Moose numbers continue to grow in Northwest Colorado.

Photo by Michelle Balleck

Moose numbers continue to grow in Northwest Colorado.

Moose on the loose

MOOSE INFO

The moose rifle season runs from Oct. 1 to 14, the muzzleloading rifle season is Sept. 10 to 18 and the archery season is Sept. 10 to 18.

A moose license costs $254 for Colorado residents and $1,844 for nonresidents. All moose licenses are by drawing only.

Want to bag the largest deer in the world? In Northwest Colorado, it’s entirely possible.

Since being reintroduced to the region — North Park, specifically — by the Colorado Division of Parks and Wildlife in 1978, moose have thrived in an environment seeming tailor-made for them. Valleys thick with willows, streams, ponds and marshes provide food and shelter for moose, considered by biologists to be the world’s largest deer.

The giant herbivores, which can reach 6 feet at their shoulders and weigh in excess of 1,000 pounds, love Northwest Colorado so much that their numbers continue to grow. In 2008 the wildlife officials transferred another group of moose to the Flat Tops Wilderness Area near Meeker. That followed a recent introduction of moose on Grand Mesa in 2005. For hunters, all this spells a good chance of success.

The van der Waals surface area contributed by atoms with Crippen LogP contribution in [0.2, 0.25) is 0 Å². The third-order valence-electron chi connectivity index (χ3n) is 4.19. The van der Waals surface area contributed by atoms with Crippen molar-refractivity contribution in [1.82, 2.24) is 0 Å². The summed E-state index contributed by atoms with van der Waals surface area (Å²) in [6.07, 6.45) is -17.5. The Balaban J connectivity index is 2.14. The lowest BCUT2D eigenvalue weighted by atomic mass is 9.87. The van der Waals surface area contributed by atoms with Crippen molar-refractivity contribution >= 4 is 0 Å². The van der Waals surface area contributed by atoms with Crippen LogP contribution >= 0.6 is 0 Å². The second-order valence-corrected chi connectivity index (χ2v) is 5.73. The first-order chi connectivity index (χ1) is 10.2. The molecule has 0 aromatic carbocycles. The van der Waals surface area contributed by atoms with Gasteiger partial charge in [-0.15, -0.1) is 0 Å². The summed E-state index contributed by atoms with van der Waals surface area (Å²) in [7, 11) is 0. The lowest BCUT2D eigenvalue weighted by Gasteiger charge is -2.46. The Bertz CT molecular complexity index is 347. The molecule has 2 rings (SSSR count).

The North Park moose population is estimated at 510, and Middle Park boasts another 323. The Grand Mesa herd population is about 240, with an objective of 450.

Wildlife officials have begun a campaign reminding hunters to be aware of their target. Illegally shooting a moose because you thought it was an elk carries a hefty fine. The bill starts at $1,350.

How you know it’s a moose:

• Dark brown or black body

• A bell, or flap of skin, hanging from its throat

• White/gray inner legs

• Overhanging snout and bulbous nose

If you managed to score a moose license this year, be patient on your hunt; moose are relatively solitary and can be difficult to find. Stick to forested areas, particularly those near marshes and swamps.

Any area thick with willows, their primary source of food, is prime habitat. They’ll also eat pine needles and the leaves of deciduous trees as well as aquatic plants and aspen trees.

North Park Game Management units 6, 16, 17, 161 and 171 are available for nonresident moose hunting this year. Nonresident moose hunting consists of units 14, 18, 28, 36, 37, 181 and 371 in Middle Park; units 41, 42, 43, 52, 411, 421 and 521 in Grand Mesa; and units 12, 23, 24 and 33 in the Flat Tops.

Your best chance of seeing moose is early in the morning or late afternoon. Be aware that they can be extremely aggressive, especially when startled, and are known to defend their home territory.

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